World leaders met in New York on Tuesday to discuss how to tackle the risks posed by climate change, but there was little discussion of one increasingly obvious observation: The planet might be in better shape today if more countries had followed the lead of the Richard Nixon administration when it and Congress enacted the pioneering Clean Air Act in 1970.
World experts credit the act, which was revised in 1977 and 1990, with giving the United States an early lead in fighting air pollution. That’s reflected in health and air pollution measurements in the second decade of the 21st century.
Alistair Woodward, who was the coordinating lead author of the health chapter in the fifth assessment report by the Intergovernmental Panel on Climate Change, told McClatchy that two years of improvement in U.S. life expectancy “are attributable to lower emissions.”
Similarly, the U.S. Environmental Protection Agency credited implementation of the Clean Air Act with “preventing hundreds of thousands of cases of serious health effects each year.”
Indeed, a study this year of air pollution around the world by the World Health Organization found that U.S. cities fare much better than cities elsewhere in the amount of fine particle matter in the air, the best indicator of the level of health risks from air pollution.
The global agency found that, in general, large cities in the United States were likely to have much lower levels of particles measuring 2.5 micrometers in diameter or less floating in every cubic meter of air. A safe level is considered 10 milligrams per cubic meter.
New York’s level was measured at 14 milligrams per cubic meter, Los Angeles’ was measured at 20 and Chicago’s at 13. Compare that with other major world cities such as Beijing’s 58, New Delhi’s 173 and Cairo’s 73. European cities were closer to U.S. levels, with London at 16, Paris 17, and Berlin 20.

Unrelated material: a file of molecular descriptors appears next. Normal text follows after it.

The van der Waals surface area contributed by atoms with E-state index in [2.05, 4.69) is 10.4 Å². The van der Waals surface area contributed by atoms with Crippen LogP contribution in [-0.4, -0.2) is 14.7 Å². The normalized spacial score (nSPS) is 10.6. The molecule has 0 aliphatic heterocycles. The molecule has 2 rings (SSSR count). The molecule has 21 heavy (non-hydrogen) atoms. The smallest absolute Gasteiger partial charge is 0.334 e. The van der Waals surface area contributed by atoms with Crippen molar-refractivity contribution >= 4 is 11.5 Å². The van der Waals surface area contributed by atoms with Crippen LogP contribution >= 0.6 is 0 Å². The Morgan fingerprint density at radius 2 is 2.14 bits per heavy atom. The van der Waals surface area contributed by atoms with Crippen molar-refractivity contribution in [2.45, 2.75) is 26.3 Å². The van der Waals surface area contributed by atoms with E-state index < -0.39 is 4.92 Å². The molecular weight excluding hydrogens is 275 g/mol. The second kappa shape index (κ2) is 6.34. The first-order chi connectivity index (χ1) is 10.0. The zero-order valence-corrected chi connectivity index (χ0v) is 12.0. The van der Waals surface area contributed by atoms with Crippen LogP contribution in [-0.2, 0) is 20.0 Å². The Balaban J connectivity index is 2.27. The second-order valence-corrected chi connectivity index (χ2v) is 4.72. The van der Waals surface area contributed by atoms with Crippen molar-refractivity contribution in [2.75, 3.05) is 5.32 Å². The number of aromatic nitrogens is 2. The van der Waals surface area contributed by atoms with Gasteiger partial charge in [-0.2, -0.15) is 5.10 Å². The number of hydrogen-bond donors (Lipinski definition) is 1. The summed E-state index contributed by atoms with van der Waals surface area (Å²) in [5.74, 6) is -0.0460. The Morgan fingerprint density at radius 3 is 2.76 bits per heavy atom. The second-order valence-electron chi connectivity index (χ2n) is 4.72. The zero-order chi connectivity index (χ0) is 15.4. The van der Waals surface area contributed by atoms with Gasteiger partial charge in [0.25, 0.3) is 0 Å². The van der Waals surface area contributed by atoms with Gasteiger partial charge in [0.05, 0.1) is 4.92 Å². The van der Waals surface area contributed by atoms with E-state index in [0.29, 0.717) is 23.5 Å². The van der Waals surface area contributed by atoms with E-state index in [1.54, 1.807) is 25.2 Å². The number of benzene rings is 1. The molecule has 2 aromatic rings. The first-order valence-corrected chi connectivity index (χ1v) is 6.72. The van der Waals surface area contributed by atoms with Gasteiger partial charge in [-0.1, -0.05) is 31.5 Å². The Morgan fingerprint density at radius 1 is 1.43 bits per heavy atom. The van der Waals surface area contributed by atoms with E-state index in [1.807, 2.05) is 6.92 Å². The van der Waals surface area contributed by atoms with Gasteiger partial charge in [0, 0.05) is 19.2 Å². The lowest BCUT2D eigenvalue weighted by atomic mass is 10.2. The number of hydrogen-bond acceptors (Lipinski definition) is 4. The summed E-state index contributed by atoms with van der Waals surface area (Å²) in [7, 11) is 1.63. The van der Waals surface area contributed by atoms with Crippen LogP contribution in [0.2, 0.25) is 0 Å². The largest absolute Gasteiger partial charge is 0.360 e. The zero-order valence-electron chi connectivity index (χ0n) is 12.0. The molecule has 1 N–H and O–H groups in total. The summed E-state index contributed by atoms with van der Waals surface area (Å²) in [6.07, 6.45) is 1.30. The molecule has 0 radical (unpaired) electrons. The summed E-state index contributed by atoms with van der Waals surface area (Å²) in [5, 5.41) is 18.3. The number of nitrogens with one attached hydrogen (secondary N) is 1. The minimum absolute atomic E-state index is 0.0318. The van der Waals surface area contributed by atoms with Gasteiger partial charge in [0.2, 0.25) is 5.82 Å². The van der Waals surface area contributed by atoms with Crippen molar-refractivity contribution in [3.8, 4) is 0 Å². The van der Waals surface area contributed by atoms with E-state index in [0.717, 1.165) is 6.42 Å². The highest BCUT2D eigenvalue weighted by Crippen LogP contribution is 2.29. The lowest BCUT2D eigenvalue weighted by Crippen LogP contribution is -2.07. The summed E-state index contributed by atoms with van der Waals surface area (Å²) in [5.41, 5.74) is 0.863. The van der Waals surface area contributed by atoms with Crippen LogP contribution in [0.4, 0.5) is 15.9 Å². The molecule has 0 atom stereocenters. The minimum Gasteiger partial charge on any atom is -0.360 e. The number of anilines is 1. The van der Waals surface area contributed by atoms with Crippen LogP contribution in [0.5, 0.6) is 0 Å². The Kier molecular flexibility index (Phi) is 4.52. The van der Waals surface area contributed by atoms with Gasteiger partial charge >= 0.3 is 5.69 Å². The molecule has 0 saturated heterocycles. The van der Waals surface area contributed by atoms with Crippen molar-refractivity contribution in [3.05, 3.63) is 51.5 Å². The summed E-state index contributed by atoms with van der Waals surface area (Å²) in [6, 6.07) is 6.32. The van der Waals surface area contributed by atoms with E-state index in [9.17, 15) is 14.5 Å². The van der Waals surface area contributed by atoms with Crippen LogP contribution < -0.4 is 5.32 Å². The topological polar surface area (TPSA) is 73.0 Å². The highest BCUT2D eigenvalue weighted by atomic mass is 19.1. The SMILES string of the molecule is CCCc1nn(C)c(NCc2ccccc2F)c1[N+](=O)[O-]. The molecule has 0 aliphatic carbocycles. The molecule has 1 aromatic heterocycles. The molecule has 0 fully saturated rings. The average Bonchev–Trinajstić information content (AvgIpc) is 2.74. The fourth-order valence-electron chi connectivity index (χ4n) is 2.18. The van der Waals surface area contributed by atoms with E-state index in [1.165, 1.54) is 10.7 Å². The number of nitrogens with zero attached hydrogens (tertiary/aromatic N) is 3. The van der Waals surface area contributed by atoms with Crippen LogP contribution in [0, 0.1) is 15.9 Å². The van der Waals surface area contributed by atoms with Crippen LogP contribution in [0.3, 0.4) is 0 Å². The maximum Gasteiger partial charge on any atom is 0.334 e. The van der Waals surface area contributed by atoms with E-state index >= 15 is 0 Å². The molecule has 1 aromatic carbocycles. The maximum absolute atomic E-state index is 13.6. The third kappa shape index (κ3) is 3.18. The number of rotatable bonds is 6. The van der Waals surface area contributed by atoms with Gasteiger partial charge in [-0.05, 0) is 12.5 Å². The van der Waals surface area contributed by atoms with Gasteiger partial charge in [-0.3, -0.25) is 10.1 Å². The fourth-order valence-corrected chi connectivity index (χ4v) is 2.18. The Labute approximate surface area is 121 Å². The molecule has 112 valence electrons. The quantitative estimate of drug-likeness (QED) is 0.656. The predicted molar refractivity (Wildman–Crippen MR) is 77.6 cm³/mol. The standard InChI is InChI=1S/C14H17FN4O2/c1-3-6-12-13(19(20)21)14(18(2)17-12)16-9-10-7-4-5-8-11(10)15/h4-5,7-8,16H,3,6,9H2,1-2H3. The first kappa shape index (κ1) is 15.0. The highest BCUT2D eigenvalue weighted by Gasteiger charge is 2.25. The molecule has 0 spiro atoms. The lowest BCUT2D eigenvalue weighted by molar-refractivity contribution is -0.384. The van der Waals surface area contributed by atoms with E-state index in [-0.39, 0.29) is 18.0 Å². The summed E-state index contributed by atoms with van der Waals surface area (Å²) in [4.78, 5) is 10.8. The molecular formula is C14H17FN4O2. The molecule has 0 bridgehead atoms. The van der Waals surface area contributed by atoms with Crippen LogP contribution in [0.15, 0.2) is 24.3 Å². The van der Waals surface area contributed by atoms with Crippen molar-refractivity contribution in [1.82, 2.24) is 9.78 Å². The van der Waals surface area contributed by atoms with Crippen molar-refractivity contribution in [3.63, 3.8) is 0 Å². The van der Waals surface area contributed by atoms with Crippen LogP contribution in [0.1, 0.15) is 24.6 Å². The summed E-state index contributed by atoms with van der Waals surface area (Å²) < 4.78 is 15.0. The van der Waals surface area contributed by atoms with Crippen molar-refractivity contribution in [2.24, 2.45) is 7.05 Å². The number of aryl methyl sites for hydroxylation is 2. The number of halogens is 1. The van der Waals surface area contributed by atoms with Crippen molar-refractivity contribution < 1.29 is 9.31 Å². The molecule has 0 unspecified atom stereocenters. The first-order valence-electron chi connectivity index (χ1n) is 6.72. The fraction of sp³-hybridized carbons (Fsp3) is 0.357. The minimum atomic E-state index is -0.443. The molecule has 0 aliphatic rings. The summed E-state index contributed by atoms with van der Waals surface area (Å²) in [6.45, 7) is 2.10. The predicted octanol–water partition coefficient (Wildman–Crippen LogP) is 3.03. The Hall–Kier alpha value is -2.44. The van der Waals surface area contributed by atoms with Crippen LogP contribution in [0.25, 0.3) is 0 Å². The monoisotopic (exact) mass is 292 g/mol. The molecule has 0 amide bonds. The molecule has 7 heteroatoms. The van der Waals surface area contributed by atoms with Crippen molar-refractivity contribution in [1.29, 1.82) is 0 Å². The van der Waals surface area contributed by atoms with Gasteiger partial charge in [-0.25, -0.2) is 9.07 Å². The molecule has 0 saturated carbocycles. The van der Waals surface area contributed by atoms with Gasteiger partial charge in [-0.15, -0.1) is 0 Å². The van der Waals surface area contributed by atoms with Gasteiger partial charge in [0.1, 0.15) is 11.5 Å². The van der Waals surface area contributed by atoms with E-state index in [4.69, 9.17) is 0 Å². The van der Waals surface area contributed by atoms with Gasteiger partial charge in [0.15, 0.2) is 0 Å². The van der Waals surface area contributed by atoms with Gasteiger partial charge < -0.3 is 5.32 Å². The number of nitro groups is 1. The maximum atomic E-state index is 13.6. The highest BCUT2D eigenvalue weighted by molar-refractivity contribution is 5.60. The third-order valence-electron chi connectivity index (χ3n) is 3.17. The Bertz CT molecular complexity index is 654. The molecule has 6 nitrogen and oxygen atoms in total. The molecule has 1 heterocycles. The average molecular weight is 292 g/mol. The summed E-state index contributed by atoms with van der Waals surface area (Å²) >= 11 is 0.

Several U.S. cities were below the 10 milligram level, including Durham-Chapel Hill, N.C., at 8, Raleigh-Cary, N.C., at 9, Miami-Fort Lauderdale, at 8, Sacramento, Calif., at 9, Wichita, Kan., at 9, Lexington, Ky., at 10, and Seattle-Tacoma-Bellevue at 10.
Cities that reported higher levels included Dallas-Fort Worth (12), Macon, Ga. (12), Kansas City (15) and Modesto, Calif. (15). One of the highest levels, 45 milligrams per cubic meter, was reported at Fresno, Calif.
Two world cities that ranked lower in fine particle pollution were Sydney, with a reading of 5, and Toronto, with 8.
Overall, the WHO estimates that 7 million people die annually worldwide because of air pollution, according to estimates released Monday.
“I’m afraid the figures are very dramatic.” said Maria Neira, the WHO director for environmental and social determinants of public health. “Air pollution is one of the most significant health risks we are confronting today.”
A study by the Paris-based Organization for Economic Cooperation and Development published in May estimated that air pollution costs the advanced economies plus China and India about $3.5 trillion a year in premature deaths and ill health. The study warned that the costs will rise without government action to limit vehicle emissions.